IGNACIO – In the middle of Friday’s light parade, pictures with Santa and general holiday cheer at the annual Taste of Christmas event, one Ignacio nonprofit will be selling pottery to stay afloat financially.
Dancing Spirit Community Arts Center, which offers art, dance and wellness programs, has a mere hundreds of dollars left in its bank account. The nonprofit aims to raise $2,250 at its 10th annual Fill Your Bowl For Art fundraiser. The money would ensure that it can stay afloat through January, but it will need additional funding to offer programs after that.
“This is the first time we’ve been in this particular situation – this low on funds,” said Kasey Correia, the nonprofit’s executive director. “We are pretty critical right now.”
During Taste of Christmas, Dancing Spirit hopes to sell about 160 handmade or wheel-thrown, hand-glazed bowls for $15.
Attendees can then fill their bowls with all-you-can-eat soups made by community members. The soups will likely range from Pozole, a traditional Mexican stew, to a variety of chicken soups, to the most exotic option: squid eye soup.
“It’s community members coming together like a potluck, and it gets better every year,” Correia said.
Dancing Spirit tries to revitalize and support healing across cultures through art, said Margie Coats, a board member and one of the founding artists. The organization offers dance classes, an open pottery studio, yoga, after-school art classes and adult art classes.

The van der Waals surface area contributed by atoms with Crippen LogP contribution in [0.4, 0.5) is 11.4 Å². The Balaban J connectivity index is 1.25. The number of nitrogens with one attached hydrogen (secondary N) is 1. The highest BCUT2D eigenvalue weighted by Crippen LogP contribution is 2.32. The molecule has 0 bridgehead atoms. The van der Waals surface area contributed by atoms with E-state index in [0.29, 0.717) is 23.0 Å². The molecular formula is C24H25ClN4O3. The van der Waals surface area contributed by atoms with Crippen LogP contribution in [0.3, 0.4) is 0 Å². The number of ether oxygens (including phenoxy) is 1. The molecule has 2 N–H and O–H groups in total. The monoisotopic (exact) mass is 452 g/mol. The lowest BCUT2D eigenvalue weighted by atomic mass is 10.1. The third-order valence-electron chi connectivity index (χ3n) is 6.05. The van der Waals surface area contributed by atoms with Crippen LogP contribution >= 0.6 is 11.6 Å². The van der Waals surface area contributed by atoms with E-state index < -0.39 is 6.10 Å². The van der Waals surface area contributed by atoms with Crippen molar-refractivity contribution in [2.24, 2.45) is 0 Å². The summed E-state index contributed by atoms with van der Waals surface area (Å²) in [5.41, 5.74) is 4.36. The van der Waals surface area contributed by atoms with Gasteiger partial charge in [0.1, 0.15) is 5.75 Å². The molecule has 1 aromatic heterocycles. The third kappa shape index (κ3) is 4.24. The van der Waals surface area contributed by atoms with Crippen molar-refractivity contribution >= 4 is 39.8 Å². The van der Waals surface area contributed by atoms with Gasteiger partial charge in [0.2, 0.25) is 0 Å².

In October, National Endowment for the Arts invited Dancing Spirit to join a rural design summit, which Correia attended in part to further the town’s goal of becoming a state-certified creative district.
The nonprofit also offers scholarships to 90% of its youth participants so they can attend programs. “Which is one of our problems,” Coats said. “If we could charge like a regular art center charges, we wouldn’t have an issue. But we are grant-funded, and we really are a community service.”
Correia said grant funding the nonprofit has received in the past did not come through this year. ELHI Community Center, which houses the nonprofit, also raised rent by $0.18 per square foot in September, which had a “big impact.”
The organization received $24,300 in grant funding this year, wrote Sandhya Tillotson, grant writer for the organization, in an email. In August, it also launched a new fundraiser, Fill Your Plate, which raised $1,600.
Dancing Spirit was not aware of the recent nonprofit funding opportunity with the town of Ignacio, nor did it do a fundraiser for Giving Tuesday, Correia said.
Because of its funding shortfall, the nonprofit plans to close the dance studio, Studio 2B, at the end of December to save on rental costs, one of its largest expenses, Correia said.
With that cut, an additional donation from the Ballantine Foundation and money from the Fill Your Bowl fundraiser, it can continue programming over the short term. In July, money for a three-year grant will become available and new funding applications will open.
The after-school art program will continue in 2020. However, currently paid teachers will no longer teach, and Correia will take over more teaching duties under her salary as a part-time employee.
Correia will also teach the preschool art classes for the Southern Ute Indian Montessori Academy without pay.
“We had no funding, and we continued (the program) anyway,” she said. “That’s the little preschoolers, and it’s important, these relationships.”
Despite the financial problems, Correia isn’t giving up hope.
“I don’t want the community to give up on us. But it’s not like I’m casually asking for an annual fundraiser,” she said. “We need a vote of confidence.”
email@example.comAn earlier version of this story misspelled Raymond Dunton’s name in the photo captions.